Recent data from the Alzheimer’s Association shows that the number of Latinos suffering from the disease is predicted to increase by 600 percent by the year 2050. While the life expectancy for Latinos exceeds other U.S. ethnic groups (a phenomenon known as the Hispanic paradox), the ethnicity has also been found to develop Alzheimer’s and other memory problems nearly ten years before other ethnic groups in America, according to a study led by Dr. Sid O’Bryant of the University of North Texas Health Science Center.
Why is this?
According to Dr. O’Bryant, there are several key factors in why Latinos are increasingly more vulnerable to Alzheimer’s:
– The Alzheimer’s Association’s research Alzheimer’s Disease Facts and Figures 2010 reveals that the risk of developing Alzheimer’s Disease is 1.5 times greater for Latinos than for non-Latino white Americans. The research found evidence indicating that conditions like diabetes, obesity, high blood pressure and high cholesterol can be risk factors for Alzheimer’s Disease. According to news publication Voxxi, scientists are finding new evidence that could directly connect type 2 diabetes to Alzheimer’s. Each one of these risk factors are prevalent in Latinos.
– There is a greater rate of Latinos versus white non-Latinos suffering from Alzheimer’s in the United States, but there is also greater probability for Latinos to receive a non-specific or incorrect diagnosis for the disease as well. The lack of sufficient healthcare coverage for the population leads to fewer confirmed cases and lack of critical care.
– Finally, Latinos have been found to be at greater risk of developing the disease and other types of Dementia due to the fact that they have statistically been found to live longer, while at the same time, they have higher rates of cardiovascular problems, which is also a risk factor of Alzheimer’s Disease.
Read more about Hispanic health in America.
O’Bryant explained to the newspaper La Opinion that hispanics show a prevalence of having memory problems, including Alzheimer’s, in similar levels to the rest of the U.S. population. The alarming observation, however, is that these memory problems begin long before other ethnic groups. The cultural, economic and gastronomical reality of many Latin homes, says O’Bryan, includes unhealthy, high-fat food consumption that increases the risk of the disease through obesity and diabetes. However, he adds, “the factors that contribute to these memory problems can be different, therefore, the treatments to attack these problems would also have to be different.”
10 Alzheimer’s warning signs
Alzheimer’s is a cerebral disease that causes major issues with a patient’s memory, cognition, and behavior. The disease represents 60 to 80 percent of the cases of Dementia in the country, and nowadays it is estimated that 5.4 million people in the United States suffer from Alzheimer’s Disease. Among the many symptoms of Alzheimer’s, most patients experience severe loss of memory that affects their daily lives and activities.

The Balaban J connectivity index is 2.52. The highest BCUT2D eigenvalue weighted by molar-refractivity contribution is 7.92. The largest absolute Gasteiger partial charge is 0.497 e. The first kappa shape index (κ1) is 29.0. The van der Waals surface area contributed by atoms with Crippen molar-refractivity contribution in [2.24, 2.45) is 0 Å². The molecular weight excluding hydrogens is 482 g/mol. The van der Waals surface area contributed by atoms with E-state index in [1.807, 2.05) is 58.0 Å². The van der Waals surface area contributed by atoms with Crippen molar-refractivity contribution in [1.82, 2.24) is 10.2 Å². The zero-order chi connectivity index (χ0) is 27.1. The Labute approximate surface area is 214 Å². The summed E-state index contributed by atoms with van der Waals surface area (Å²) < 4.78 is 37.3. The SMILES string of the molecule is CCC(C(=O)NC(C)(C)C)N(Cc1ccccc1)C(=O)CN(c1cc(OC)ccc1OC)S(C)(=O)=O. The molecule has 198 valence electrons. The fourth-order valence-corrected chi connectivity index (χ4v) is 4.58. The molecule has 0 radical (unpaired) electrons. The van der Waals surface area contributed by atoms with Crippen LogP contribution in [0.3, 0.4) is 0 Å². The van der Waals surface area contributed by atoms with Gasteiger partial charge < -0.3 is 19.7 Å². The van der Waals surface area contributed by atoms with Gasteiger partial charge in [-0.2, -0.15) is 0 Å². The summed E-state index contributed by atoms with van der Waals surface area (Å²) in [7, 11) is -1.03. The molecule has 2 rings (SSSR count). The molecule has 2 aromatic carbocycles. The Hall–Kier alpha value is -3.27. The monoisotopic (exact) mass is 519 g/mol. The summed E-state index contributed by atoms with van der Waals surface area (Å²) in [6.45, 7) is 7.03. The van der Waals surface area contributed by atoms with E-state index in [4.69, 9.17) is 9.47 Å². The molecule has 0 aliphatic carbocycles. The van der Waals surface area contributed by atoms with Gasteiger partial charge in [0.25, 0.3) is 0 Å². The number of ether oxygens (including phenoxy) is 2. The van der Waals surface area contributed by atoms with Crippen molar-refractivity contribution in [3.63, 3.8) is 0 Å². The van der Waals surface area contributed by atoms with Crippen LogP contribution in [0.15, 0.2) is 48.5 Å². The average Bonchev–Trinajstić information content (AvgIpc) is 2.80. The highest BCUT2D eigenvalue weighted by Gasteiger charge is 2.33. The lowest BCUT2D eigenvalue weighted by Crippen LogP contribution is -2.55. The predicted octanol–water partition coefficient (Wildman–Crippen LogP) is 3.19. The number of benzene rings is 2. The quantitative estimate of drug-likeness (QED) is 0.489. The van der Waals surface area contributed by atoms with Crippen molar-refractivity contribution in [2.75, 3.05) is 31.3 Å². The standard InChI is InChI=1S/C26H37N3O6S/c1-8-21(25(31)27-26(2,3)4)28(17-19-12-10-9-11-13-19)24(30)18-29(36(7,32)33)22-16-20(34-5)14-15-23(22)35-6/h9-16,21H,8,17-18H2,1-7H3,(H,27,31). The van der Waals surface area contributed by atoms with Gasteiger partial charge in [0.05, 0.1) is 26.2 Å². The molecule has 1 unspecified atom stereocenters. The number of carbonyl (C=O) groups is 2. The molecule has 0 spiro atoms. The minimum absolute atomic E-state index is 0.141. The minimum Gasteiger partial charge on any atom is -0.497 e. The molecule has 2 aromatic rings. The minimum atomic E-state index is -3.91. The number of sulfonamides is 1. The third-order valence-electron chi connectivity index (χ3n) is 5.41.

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According to the Alzheimer’s Association, there are 10 clear warning signs that an individual has Alzheimer’s:
– Memory changes that greatly impact daily life. This presents in a number of ways, from short-term and long-term memory loss, to the heavy use of memory-enhancing products, such as post-it notes.
– Difficulty in planning and problem solving.
– Difficulty in carrying out habitual tasks, such as completing simple chores or conforming to habitual behaviors that were previously not a problem.
– Disorientation of time or place, which can mean forgetting the day of the week, or where they are.
– Loss of understanding how objects interrelate and other visual image perception loss.
– Loss of writing and conversational/communication skills.
– Repositioning of objects in new locales.
– A loss of rational judgement.
– Loss of initiative to take part in social activities that were previously enjoyed.
– Changes in humor or personality. An Alzheimer’s sufferer might be confused, depressed, afraid or anxious. He or she may become easily irritated at home or at places where he or she feels insecure outside of a regular routine.
To be sure, all of these symptoms are prevalent in the vast majority of Alzheimer’s cases across a wide spectrum of ethnicities. However, given the fact that the Latino community often presents with the disease some ten years before other ethnic groups, it is important for friends and facility members to stay alert at an earlier age with aging individuals to try and detect the early onset of the disease if possible.